On 28 November 1973 Bollander was ordered released from custody and the original indictment was dismissed. On 8 February 1974 the Grand Jury of Pima County issued a new indictment charging appellant with the unlawful sale of hashish on 12 January 1972 in violation of A.R.S. § 36-1002.02. On 8 April 1974, prior to his second trial, Bollander filed a motion to dismiss the indictment alleging that it violated the guarantees against double jeopardy and of a speedy trial. After a hearing the motion was denied. At trial appellant was found guilty as charged and on 28 May 1974 sentence was suspended and he was placed on five years probation. From his conviction he appeals.


The United States Constitution's guarantee against double jeopardy is found in the Fifth Amendment to the United States Constitution and is applied to the states through the Fourteenth Amendment. Benton v. Maryland, 395 U.S. 784, 89 S. Ct. 2056, 23 L. Ed. 2d 707 (1969). Art. 2, § 10 of the Constitution of the State of Arizona provides a similar right. 1 A.R.S.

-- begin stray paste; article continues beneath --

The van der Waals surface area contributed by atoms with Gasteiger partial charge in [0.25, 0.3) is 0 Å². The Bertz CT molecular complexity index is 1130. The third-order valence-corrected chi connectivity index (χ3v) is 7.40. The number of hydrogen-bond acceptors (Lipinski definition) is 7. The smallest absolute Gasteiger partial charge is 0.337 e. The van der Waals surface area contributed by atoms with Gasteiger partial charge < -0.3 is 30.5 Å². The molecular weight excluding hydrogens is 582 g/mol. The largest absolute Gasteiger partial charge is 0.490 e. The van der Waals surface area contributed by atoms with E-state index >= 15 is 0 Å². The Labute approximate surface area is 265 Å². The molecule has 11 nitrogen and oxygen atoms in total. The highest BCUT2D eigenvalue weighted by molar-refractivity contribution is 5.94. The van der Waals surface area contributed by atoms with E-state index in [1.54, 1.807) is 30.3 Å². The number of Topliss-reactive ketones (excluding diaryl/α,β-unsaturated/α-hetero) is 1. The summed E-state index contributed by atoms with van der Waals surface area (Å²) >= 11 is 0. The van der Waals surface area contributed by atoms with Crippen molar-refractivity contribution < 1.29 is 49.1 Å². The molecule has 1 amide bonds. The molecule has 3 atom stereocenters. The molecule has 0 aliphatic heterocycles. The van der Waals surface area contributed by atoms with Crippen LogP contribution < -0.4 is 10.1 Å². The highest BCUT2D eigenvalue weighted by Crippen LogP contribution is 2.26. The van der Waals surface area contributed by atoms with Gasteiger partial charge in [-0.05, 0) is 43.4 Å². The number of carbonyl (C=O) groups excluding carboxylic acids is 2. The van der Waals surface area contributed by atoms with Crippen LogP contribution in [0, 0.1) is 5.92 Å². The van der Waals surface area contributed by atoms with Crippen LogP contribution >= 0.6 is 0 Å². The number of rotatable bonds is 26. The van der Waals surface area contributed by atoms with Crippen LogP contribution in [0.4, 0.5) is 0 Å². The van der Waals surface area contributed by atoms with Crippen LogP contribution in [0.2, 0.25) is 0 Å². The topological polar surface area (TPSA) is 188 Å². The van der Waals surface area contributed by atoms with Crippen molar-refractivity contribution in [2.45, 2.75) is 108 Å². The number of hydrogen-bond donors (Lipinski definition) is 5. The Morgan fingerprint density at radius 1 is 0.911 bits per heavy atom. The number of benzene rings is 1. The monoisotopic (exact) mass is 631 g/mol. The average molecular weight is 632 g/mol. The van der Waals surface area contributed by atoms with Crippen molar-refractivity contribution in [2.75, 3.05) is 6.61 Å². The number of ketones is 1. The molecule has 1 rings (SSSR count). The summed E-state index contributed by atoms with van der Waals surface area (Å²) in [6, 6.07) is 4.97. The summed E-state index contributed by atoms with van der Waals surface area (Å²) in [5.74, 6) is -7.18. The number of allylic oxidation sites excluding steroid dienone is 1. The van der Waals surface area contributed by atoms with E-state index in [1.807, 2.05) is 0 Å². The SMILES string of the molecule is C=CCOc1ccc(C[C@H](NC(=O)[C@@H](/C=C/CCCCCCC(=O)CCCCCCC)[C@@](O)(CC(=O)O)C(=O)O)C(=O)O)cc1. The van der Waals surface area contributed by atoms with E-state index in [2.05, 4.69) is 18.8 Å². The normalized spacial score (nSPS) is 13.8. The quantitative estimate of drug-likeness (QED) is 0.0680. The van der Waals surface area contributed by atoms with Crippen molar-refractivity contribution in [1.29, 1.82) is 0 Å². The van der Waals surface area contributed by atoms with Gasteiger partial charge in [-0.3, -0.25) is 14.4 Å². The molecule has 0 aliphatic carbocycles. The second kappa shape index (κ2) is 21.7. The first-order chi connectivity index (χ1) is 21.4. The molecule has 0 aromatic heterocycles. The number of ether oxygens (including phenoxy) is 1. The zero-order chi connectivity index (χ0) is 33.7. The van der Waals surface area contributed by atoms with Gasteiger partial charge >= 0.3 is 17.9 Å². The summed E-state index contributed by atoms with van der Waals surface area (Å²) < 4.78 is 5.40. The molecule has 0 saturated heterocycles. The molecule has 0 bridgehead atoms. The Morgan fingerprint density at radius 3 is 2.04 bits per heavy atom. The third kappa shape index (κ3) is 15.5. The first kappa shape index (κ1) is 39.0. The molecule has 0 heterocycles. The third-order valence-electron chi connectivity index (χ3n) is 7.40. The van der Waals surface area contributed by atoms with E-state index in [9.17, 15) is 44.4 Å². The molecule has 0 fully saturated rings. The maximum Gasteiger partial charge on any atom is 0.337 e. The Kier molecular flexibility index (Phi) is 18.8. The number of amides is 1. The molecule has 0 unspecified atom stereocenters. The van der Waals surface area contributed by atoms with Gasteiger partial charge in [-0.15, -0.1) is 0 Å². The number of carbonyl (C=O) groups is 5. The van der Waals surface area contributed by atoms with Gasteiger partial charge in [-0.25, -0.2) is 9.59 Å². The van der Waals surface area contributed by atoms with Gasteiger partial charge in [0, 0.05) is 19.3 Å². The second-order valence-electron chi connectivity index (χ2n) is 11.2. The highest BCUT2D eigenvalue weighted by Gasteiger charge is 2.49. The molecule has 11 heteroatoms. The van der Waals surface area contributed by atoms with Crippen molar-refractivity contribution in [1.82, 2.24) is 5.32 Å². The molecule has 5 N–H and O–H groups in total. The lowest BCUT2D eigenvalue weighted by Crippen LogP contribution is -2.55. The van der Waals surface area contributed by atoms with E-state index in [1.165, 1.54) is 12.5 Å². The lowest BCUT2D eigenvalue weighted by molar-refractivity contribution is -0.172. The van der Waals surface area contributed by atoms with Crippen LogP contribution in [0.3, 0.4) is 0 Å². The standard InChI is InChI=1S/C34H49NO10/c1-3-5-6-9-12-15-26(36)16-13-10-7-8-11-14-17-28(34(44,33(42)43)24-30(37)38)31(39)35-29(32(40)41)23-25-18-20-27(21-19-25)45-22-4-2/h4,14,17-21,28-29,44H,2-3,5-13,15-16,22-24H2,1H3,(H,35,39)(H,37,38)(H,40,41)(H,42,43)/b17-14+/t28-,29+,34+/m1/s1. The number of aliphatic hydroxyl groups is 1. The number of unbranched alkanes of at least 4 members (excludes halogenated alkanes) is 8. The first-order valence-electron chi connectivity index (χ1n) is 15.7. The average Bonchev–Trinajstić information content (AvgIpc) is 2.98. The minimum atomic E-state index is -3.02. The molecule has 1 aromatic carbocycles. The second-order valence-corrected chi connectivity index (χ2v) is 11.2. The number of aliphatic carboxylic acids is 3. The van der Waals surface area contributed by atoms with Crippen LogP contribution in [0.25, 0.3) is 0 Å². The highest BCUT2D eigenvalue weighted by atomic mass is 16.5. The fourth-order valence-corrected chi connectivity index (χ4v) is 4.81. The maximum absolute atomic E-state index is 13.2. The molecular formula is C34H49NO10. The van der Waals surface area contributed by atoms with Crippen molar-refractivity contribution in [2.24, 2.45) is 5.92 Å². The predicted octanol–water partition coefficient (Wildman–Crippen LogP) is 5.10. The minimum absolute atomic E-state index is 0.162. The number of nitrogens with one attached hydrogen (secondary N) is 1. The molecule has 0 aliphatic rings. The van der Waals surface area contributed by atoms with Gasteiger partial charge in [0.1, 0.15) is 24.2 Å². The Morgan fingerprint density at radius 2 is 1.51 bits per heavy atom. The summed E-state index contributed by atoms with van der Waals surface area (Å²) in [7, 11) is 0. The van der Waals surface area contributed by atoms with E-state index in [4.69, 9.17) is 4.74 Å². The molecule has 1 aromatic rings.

There are four basic situations where the guarantee against double jeopardy applies: (1) where an individual is tried and convicted of a crime and it is sought to prosecute him again for the same or an included offense; (2) where a person has been convicted and sentenced and an attempt is then made to increase the sentence; (3) where a person has been acquitted after a trial on the merits and an endeavor is made to prosecute him again for the same or an included offense, North Carolina v. Pearce, 395 U.S. 711, 717, 89 S. Ct. 2072, 2076, 23 L. Ed. 2d 656, 664-65 (1969); and (4) where an individual has been put in jeopardy by being placed on trial but after trial commenced a mistrial was ordered by the court and an endeavor is made to try the accused again, Illinois v. Somerville, 410 U.S. 458, 93 S. Ct. 1066, 35 L. Ed. 2d 425 (1973).